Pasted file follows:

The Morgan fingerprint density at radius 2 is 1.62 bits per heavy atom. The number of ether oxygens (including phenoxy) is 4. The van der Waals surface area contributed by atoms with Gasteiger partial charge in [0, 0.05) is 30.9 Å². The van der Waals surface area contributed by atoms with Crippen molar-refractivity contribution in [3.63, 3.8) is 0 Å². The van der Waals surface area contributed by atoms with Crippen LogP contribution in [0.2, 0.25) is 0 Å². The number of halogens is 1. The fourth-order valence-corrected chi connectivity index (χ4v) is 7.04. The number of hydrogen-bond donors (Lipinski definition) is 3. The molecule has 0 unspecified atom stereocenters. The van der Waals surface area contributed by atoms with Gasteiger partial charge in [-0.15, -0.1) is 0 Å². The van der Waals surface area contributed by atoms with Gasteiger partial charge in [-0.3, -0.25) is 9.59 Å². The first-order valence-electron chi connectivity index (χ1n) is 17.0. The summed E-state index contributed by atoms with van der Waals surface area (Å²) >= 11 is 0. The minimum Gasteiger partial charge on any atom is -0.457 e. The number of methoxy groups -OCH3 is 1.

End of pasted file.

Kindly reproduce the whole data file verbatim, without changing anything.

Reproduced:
The Morgan fingerprint density at radius 2 is 1.62 bits per heavy atom. The number of ether oxygens (including phenoxy) is 4. The van der Waals surface area contributed by atoms with Gasteiger partial charge in [0, 0.05) is 30.9 Å². The van der Waals surface area contributed by atoms with Crippen molar-refractivity contribution in [3.63, 3.8) is 0 Å². The van der Waals surface area contributed by atoms with Crippen LogP contribution in [0.2, 0.25) is 0 Å². The number of halogens is 1. The fourth-order valence-corrected chi connectivity index (χ4v) is 7.04. The number of hydrogen-bond donors (Lipinski definition) is 3. The molecule has 0 unspecified atom stereocenters. The van der Waals surface area contributed by atoms with Gasteiger partial charge in [-0.15, -0.1) is 0 Å². The van der Waals surface area contributed by atoms with Gasteiger partial charge in [-0.3, -0.25) is 9.59 Å². The first-order valence-electron chi connectivity index (χ1n) is 17.0. The summed E-state index contributed by atoms with van der Waals surface area (Å²) >= 11 is 0. The minimum Gasteiger partial charge on any atom is -0.457 e. The number of methoxy groups -OCH3 is 1.